Book readings are awful, pretentious things. Unless David Sedaris is behind the podium. Sedaris, The New Yorker’s go-to humorist, packed the Smith Center last Thursday, which is particularly impressive considering the last time I covered a book reading for the Weekly, only the author, our photographer and I showed up.
If any entertainer ever held an audience in the palm of his hand, it was Sedaris. He said, “Thank you so much for coming,” and everybody cracked up. Then he said that he was about to read something he’d written for an upcoming Ira Glass live show, and everybody burst into applause. Then he read the story’s first line: “To those who don’t travel often, the Courtyard Marriott might seem like a nice enough hotel.” Huge laugh, no punch line necessary.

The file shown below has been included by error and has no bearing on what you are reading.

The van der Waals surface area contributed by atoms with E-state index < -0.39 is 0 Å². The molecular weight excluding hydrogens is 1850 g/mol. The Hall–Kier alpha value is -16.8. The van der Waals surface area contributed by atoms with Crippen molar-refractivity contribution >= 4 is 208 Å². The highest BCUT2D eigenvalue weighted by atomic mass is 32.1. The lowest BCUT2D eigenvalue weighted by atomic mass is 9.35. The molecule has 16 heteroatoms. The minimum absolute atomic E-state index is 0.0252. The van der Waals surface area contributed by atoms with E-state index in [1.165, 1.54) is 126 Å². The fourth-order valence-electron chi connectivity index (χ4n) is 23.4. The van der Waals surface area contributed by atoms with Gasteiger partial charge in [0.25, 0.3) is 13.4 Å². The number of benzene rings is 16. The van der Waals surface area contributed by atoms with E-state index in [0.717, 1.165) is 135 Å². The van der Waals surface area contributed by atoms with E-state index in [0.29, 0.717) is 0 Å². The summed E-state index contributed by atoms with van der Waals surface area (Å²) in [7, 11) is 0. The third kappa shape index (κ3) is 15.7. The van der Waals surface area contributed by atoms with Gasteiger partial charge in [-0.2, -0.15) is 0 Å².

His fans aren’t crazy, though. We’re conditioned. We knew the humor was right around the corner, and we couldn’t contain ourselves. We were right. It was.
The story about the Courtyard Marriott coffee shop was hilarious. It also happened to sum up my entire existence: Waiting in line to buy coffee behind two incredibly obnoxious (though somehow well-meaning) older people who, apparently, have never purchased a hot caffeinated beverage and need all kinds of coaching to make it happen. And then, after they finally place their order, we look to the barista for empathy (i.e., “Those two took forever, huh?”) only to find the barista is on their side.
If that essay were read at my funeral, I’d be fine with it.
And that’s the wonder of Sedaris: Everybody connects with his stories, whether he’s talking about a human taxidermy shop or a French dentist. He’s just like me, we think. And he’s famous! Hooray for us! That’s why we wait in line for three hours, after his reading, to get a book signed and to say hello.